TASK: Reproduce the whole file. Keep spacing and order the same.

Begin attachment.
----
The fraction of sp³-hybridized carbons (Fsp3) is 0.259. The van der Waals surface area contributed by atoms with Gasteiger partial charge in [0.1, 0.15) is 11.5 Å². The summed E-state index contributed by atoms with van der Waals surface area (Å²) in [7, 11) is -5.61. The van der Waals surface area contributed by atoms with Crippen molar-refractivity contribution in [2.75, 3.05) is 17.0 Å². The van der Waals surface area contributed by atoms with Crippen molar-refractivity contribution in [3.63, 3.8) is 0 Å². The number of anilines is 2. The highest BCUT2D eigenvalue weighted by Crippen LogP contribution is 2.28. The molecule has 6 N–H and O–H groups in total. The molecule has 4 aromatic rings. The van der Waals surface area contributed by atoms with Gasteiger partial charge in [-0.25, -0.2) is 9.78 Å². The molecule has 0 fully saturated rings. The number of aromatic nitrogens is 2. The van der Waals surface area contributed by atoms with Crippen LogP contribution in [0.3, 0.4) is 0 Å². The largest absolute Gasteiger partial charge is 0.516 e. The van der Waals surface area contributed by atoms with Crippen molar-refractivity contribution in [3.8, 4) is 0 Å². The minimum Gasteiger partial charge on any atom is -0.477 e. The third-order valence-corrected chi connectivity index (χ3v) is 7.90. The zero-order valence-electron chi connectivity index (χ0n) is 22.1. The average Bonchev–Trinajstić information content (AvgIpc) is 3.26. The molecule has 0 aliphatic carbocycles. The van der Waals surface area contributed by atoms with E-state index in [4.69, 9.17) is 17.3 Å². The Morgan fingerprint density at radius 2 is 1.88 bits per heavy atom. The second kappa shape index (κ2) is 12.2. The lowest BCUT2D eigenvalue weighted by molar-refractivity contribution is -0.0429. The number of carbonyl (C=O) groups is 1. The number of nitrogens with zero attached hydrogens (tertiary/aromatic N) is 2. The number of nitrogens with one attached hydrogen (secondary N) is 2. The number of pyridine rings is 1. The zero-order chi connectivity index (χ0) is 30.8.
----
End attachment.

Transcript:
The fraction of sp³-hybridized carbons (Fsp3) is 0.259. The van der Waals surface area contributed by atoms with Gasteiger partial charge in [0.1, 0.15) is 11.5 Å². The summed E-state index contributed by atoms with van der Waals surface area (Å²) in [7, 11) is -5.61. The van der Waals surface area contributed by atoms with Crippen molar-refractivity contribution in [2.75, 3.05) is 17.0 Å². The van der Waals surface area contributed by atoms with Crippen molar-refractivity contribution in [3.63, 3.8) is 0 Å². The number of anilines is 2. The highest BCUT2D eigenvalue weighted by Crippen LogP contribution is 2.28. The molecule has 6 N–H and O–H groups in total. The molecule has 4 aromatic rings. The van der Waals surface area contributed by atoms with Gasteiger partial charge in [-0.25, -0.2) is 9.78 Å². The molecule has 0 fully saturated rings. The number of aromatic nitrogens is 2. The van der Waals surface area contributed by atoms with Crippen LogP contribution in [0.3, 0.4) is 0 Å². The largest absolute Gasteiger partial charge is 0.516 e. The van der Waals surface area contributed by atoms with Crippen molar-refractivity contribution in [3.8, 4) is 0 Å². The minimum Gasteiger partial charge on any atom is -0.477 e. The third-order valence-corrected chi connectivity index (χ3v) is 7.90. The zero-order valence-electron chi connectivity index (χ0n) is 22.1. The average Bonchev–Trinajstić information content (AvgIpc) is 3.26. The molecule has 0 aliphatic carbocycles. The van der Waals surface area contributed by atoms with E-state index in [4.69, 9.17) is 17.3 Å². The Morgan fingerprint density at radius 2 is 1.88 bits per heavy atom. The second kappa shape index (κ2) is 12.2. The lowest BCUT2D eigenvalue weighted by molar-refractivity contribution is -0.0429. The number of carbonyl (C=O) groups is 1. The number of nitrogens with zero attached hydrogens (tertiary/aromatic N) is 2. The number of nitrogens with one attached hydrogen (secondary N) is 2. The number of pyridine rings is 1. The zero-order chi connectivity index (χ0) is 30.8.